The 5 Nastiest Things the White House Has Said About Snowden

If there were any doubts as to how President Obama feels about Edward Snowden, he laid them all to rest in a Friday news conference, dismissing the NSA whistleblower as no patriot.

At times, the White House has seemed content to take a back seat in efforts to discredit Snowden, but taken together, the collected statements of Obama and his lieutenants indicate that the administration is no longer happy to watch from the sidelines.

Here is a thematic guide to the Obama administration's war of words in the Snowden saga.

No patriot

With a cutting remark -- "No, I don't think Mr. Snowden was a patriot" -- Obama weighed in on a debate that has roiled Washington: Can Snowden's decision to blow the whistle be squared with his decision to seek refuge in Russia?

For a president steeped in the language and history of the civil rights movement, which made extensive use of civil disobedience and whose leaders frequently broke the law and faced stiff jail sentences, Obama's sense of annoyance at Snowden's decision to leave the country was perhaps not surprising. "If in fact he believes that what he did was right, then like every American citizen he can come here, appear before a court with a lawyer, and make his case," Obama said. That generation of activists often found succor at the federal courts, and Obama's statement serves as an open invitation to Snowden to prove his point. The president here seems to be asking Snowden, If you have such a strong case to make that the Constitution has been violated, why not stay and vindicate yourself before the courts? To do otherwise, Obama contends, would simply be unpatriotic.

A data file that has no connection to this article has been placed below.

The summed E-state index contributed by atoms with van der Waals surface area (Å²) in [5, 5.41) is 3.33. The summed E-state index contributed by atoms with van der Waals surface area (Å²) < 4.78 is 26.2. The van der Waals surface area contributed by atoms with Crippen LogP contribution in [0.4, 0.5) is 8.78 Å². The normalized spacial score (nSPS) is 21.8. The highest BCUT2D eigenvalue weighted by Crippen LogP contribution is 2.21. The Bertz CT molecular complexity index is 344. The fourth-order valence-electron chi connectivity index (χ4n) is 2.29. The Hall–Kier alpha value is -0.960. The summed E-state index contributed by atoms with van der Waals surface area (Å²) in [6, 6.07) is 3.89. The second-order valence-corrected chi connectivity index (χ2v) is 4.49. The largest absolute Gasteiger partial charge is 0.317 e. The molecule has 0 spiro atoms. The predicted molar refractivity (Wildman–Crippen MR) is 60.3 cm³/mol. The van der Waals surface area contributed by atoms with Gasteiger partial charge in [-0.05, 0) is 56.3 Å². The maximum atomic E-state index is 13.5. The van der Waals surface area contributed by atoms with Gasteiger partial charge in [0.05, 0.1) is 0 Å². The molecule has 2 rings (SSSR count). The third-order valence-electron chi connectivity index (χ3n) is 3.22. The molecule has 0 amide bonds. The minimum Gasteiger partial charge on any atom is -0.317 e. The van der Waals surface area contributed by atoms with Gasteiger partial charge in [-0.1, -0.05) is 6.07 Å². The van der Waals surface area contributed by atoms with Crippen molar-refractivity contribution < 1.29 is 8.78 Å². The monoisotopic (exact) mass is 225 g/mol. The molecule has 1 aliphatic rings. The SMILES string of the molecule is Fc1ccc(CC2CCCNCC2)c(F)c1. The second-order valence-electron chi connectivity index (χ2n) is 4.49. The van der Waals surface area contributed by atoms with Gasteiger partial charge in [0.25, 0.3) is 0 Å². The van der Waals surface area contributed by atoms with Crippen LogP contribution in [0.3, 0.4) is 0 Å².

"A 29-year-old hacker"

Prior to Friday, Obama was eager to downplay the entire Snowden saga. "I get why it's a fascinating story," he said during a trip to Senegal in June. "I'm sure there will be a made-for-TV movie somewhere down the line." The implication? Snowden doesn't rise to the level of a real geopolitical concern, and, no, Obama was not going to be exercising real political muscle to extradite him. "No, I am not going to be scrambling jets to get a 29-year-old hacker," he told reporters. That he would describe Snowden as a "29-year-old hacker" spoke for itself. This was a man, the president felt, who neither deserved his attention nor merited praise.

"Sideways" reporting

In his Friday press conference, Obama described the revelations surrounding the NSA's activities as "sometimes coming out sideways," a not so subtle dig at the accuracy of the reports. Obama's low profile on the issue has kept him from hitting back at the media outlets reporting the Snowden revelations, but on Friday he made clear that he wasn't happy with their reports. "What we have seen is information come out in dribs and in drabs, sometimes coming out sideways," he said. "Once the information is out, the administration comes in, tries to correct the record, but by that time it's too late or we've moved on. And a general impression has I think taken hold not only among the American public but also around the world that somehow we are out there willy-nilly just sucking in information on everybody and doing what we please with it. Now, that is not the case."